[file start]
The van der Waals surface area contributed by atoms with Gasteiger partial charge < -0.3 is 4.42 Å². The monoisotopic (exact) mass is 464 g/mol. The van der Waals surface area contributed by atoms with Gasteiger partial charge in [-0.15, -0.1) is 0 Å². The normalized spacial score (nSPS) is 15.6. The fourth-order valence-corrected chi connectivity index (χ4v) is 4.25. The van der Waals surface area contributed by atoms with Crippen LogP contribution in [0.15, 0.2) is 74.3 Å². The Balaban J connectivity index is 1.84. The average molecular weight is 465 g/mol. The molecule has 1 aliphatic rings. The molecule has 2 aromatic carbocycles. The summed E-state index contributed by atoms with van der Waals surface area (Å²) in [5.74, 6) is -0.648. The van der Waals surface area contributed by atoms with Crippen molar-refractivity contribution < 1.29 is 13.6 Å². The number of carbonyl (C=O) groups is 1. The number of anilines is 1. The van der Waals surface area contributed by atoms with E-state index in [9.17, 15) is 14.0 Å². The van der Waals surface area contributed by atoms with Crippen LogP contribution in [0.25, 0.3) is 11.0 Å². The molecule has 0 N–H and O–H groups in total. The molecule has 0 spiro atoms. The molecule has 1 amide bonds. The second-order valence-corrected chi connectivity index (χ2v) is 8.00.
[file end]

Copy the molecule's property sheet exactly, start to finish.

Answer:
The van der Waals surface area contributed by atoms with Gasteiger partial charge < -0.3 is 4.42 Å². The monoisotopic (exact) mass is 464 g/mol. The van der Waals surface area contributed by atoms with Gasteiger partial charge in [-0.15, -0.1) is 0 Å². The normalized spacial score (nSPS) is 15.6. The fourth-order valence-corrected chi connectivity index (χ4v) is 4.25. The van der Waals surface area contributed by atoms with Crippen LogP contribution in [0.15, 0.2) is 74.3 Å². The Balaban J connectivity index is 1.84. The average molecular weight is 465 g/mol. The molecule has 1 aliphatic rings. The molecule has 2 aromatic carbocycles. The summed E-state index contributed by atoms with van der Waals surface area (Å²) in [5.74, 6) is -0.648. The van der Waals surface area contributed by atoms with Crippen molar-refractivity contribution < 1.29 is 13.6 Å². The number of carbonyl (C=O) groups is 1. The number of anilines is 1. The van der Waals surface area contributed by atoms with E-state index in [9.17, 15) is 14.0 Å². The van der Waals surface area contributed by atoms with Crippen LogP contribution in [0.25, 0.3) is 11.0 Å². The molecule has 0 N–H and O–H groups in total. The molecule has 0 spiro atoms. The molecule has 1 amide bonds. The second-order valence-corrected chi connectivity index (χ2v) is 8.00.